Advances in various types of 3D printing have progressed to the level where they parallel the output quality of more traditional methods of production. A good demonstration of this can be found in a remote control car model that was originally produced using injection moulding, and has now been three dimensionally printed using carbon fibre reinforced polymers. A company that was founded by a rapid prototyping expert who has worked with Red Bull racing has worked with a leading manufacturer of remote control vehicles and accessories to make a radio-controlled car almost entirely by 3D printing.
Graphite Additive Manufacturing has teamed up with Schumacher Racing Cars to 3D print a remote control car in carbon fibre reinforced plastic. Graphite printed the parts using the Selective Laser Sintering (SLS) 3d printing process, using carbon fibre reinforced plastic material. The collection of companies set about the project to show that the weight-saving benefits of this production method can be applied to a wide range of other applications in manufacturing.
The team at Graphite Additive Manufacturing says that the carbon fibre reinforced material used in this process has the highest stiffness-to-weight and strength-to-weight ratios of any available 3Dprintable plastic material.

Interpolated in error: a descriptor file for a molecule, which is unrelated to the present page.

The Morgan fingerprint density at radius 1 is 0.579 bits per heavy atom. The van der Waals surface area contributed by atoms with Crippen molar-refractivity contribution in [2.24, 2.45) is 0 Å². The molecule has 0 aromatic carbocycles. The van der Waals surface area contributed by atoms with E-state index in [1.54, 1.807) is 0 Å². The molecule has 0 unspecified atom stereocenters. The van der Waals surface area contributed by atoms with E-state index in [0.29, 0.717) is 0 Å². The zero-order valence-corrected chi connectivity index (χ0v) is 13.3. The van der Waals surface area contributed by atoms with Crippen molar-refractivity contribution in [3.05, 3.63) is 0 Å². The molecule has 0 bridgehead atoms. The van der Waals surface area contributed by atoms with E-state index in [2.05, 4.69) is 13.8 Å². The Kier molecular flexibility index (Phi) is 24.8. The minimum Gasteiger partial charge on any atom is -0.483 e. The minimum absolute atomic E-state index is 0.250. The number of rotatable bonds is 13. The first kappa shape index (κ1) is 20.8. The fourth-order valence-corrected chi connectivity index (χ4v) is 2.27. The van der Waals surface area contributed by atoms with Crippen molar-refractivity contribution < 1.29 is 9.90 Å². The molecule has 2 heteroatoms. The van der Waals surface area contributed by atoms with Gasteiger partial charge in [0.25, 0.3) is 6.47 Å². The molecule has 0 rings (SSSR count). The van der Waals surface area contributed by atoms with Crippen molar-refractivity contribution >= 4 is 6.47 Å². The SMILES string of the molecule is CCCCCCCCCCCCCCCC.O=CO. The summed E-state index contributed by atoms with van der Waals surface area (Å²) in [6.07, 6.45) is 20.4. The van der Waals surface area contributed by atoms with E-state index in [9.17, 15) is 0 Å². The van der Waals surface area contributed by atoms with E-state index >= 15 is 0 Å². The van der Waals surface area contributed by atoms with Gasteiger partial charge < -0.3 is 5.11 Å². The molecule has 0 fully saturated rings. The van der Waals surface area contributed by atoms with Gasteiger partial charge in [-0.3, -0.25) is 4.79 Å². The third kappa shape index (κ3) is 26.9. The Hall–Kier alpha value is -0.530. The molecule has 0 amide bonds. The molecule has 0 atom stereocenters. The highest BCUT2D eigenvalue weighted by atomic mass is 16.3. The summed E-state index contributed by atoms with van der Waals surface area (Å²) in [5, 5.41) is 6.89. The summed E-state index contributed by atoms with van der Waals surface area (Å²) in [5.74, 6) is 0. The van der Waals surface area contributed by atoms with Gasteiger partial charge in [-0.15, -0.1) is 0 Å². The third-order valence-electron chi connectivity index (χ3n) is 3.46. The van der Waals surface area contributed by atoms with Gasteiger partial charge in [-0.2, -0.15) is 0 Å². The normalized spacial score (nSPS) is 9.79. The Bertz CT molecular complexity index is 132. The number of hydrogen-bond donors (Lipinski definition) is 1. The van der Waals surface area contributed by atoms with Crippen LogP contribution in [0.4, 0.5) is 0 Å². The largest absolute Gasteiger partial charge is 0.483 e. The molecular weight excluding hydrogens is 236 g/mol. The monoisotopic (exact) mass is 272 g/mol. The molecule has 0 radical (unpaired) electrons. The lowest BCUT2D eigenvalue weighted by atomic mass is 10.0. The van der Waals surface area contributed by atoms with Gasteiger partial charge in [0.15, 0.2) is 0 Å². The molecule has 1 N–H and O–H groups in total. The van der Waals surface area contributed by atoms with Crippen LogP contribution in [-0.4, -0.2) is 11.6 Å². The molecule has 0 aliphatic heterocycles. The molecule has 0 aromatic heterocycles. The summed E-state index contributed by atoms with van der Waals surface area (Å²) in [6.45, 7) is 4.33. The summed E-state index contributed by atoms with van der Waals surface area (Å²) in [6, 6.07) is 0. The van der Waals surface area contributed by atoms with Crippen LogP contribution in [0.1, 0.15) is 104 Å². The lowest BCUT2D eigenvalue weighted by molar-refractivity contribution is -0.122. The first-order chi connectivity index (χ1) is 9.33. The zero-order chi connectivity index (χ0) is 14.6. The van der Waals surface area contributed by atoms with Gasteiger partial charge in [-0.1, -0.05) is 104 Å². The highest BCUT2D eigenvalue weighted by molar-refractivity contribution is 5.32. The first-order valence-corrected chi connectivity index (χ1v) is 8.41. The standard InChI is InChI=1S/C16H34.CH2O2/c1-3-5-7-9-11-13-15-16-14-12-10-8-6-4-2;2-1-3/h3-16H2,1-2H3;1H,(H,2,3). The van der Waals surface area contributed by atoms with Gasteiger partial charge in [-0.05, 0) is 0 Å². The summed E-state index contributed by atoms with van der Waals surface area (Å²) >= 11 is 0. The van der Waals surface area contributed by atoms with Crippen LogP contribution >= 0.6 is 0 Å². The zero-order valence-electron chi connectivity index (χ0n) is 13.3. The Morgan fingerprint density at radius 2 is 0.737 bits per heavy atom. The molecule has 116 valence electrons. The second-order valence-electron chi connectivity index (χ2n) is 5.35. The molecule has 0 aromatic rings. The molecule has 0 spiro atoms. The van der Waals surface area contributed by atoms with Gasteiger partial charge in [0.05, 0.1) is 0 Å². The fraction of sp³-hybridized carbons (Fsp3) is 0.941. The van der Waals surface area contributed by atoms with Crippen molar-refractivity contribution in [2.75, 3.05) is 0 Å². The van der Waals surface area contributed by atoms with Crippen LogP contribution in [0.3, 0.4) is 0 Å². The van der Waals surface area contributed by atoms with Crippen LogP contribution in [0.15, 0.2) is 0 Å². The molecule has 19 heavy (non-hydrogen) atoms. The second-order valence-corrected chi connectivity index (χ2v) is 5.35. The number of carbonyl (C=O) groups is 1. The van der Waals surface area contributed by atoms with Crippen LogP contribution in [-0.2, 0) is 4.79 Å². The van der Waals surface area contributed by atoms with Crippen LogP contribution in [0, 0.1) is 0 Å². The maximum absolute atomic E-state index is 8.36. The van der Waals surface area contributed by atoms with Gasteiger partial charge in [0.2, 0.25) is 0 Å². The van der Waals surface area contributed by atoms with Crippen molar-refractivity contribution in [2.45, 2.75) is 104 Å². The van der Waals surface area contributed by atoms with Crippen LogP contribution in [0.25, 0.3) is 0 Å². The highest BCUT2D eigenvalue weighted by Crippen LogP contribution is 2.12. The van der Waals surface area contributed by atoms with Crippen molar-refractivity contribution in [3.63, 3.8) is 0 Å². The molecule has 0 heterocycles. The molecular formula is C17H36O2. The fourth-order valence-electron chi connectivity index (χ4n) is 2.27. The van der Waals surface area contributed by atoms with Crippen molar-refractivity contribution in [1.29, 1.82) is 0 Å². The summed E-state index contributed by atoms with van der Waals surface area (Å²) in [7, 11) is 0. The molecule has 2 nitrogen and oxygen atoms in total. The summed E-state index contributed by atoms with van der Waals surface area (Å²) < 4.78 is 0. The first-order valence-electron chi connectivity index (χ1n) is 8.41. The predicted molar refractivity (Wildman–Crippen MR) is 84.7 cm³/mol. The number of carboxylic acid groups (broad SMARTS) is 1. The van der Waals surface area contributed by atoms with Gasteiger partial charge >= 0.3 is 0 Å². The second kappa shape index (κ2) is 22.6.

The metal components for the remote control car that were not manufactured by 3D printing were bolted straight into the parts that were and these included the shock absorbers and floor pan, along with the obvious nuts and bolts.
The company has strong credentials in this area, as it is headed up by managing director Kevin Lambourne, who previously managed the UK’s largest rapid prototyping department in the 1990’s and also spent seven years at Red Bull Racing using rapid prototyping.
The total calculated weight saving on the finished 3D printing carbon remote controlled car componants over the previous injection moulded output was a tenth.